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J Bacteriol. 1990 Sep;172(9):4909-18.

Isolation and characterization of a beta-lactamase-inhibitory protein from Streptomyces clavuligerus and cloning and analysis of the corresponding gene.

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  • 1Department of Microbiology, University of Alberta, Edmonton, Canada.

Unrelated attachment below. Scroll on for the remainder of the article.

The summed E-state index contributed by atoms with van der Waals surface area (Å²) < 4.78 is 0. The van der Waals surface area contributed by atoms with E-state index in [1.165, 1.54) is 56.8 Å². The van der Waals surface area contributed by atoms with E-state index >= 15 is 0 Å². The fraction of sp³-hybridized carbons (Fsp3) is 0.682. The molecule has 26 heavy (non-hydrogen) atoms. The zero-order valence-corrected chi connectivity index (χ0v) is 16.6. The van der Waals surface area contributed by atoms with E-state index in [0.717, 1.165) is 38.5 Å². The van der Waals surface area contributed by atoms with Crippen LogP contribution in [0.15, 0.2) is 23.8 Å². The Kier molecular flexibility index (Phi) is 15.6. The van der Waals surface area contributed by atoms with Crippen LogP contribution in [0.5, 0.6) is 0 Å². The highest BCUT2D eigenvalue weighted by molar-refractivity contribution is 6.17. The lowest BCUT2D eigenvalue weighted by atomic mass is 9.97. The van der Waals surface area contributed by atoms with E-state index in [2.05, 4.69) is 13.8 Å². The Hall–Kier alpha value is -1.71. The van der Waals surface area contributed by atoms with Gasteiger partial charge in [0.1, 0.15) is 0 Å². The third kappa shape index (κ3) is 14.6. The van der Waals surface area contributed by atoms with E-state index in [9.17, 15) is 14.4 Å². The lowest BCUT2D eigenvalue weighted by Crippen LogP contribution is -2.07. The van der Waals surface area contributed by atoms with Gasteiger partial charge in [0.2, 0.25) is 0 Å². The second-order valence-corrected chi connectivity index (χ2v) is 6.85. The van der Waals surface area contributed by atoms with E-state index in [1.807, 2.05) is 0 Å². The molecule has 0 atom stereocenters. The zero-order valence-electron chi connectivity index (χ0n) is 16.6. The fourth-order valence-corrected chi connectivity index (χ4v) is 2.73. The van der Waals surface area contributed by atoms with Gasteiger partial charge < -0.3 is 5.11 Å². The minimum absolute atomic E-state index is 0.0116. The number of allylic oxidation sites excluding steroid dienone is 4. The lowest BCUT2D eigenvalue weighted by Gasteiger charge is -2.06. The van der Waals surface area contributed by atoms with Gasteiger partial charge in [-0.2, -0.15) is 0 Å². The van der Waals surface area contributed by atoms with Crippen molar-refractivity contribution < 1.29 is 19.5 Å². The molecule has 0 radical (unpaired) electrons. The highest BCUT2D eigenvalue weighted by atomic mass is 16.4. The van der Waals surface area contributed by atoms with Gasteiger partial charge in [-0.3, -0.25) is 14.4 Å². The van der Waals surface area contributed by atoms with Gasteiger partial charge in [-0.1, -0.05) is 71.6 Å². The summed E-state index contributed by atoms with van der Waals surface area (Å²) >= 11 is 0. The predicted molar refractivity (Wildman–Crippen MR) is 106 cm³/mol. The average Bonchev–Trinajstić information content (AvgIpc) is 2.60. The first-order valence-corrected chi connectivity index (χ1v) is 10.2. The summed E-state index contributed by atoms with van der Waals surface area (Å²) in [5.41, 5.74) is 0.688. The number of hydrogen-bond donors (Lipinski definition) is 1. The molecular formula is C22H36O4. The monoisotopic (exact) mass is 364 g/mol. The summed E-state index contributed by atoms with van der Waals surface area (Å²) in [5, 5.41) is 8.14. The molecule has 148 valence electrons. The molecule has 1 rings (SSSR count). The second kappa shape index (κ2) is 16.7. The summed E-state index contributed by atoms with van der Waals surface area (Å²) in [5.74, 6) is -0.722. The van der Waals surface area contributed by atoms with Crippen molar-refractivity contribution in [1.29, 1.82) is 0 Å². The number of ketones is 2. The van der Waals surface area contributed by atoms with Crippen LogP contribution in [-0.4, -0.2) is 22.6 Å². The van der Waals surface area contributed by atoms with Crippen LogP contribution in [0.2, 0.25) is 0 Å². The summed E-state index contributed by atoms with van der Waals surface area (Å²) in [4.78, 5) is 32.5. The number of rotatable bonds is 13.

Culture filtrates of Streptomyces clavuligerus contain a proteinaceous beta-lactamase inhibitor (BLIP) in addition to a variety of beta-lactam compounds. BLIP was first detected by its ability to inhibit Bactopenase, a penicillinase derived from Bacillus cereus, but it has also been shown to inhibit the plasmid pUC- and chromosomally mediated beta-lactamases of Escherichia coli. BLIP showed no inhibitory effect against Enterobacter cloacae beta-lactamase, and it also showed no activity against an alternative source of B. cereus penicillinase. BLIP was purified to homogeneity, and sodium dodecyl sulfate-polyacrylamide gel electrophoresis gave a size estimate for BLIP of 16,900 to 18,000. The interaction between purified BLIP and the E. coli(pUC) beta-lactamase was investigated by sodium dodecyl sulfate-polyacrylamide gel electrophoresis and determined to be noncovalent, with an estimated 1:1 molar stoichiometry. The BLIP gene was isolated on a 13.5-kilobase fragment of S. clavuligerus chromosomal DNA which did not overlap a 40-kilobase region of DNA known to contain genes for beta-lactam antibiotic biosynthesis. The gene encoded a mature protein with a deduced amino acid sequence of 165 residues (calculated molecular weight of 17,523) and also encoded a 36-amino-acid signal sequence. No significant sequence similarity to BLIP was found by pairwise comparisons using various protein and nucleotide sequence data banks or by hybridization experiments, and no BLIP activity was detected in the culture supernatants of other Streptomyces spp.

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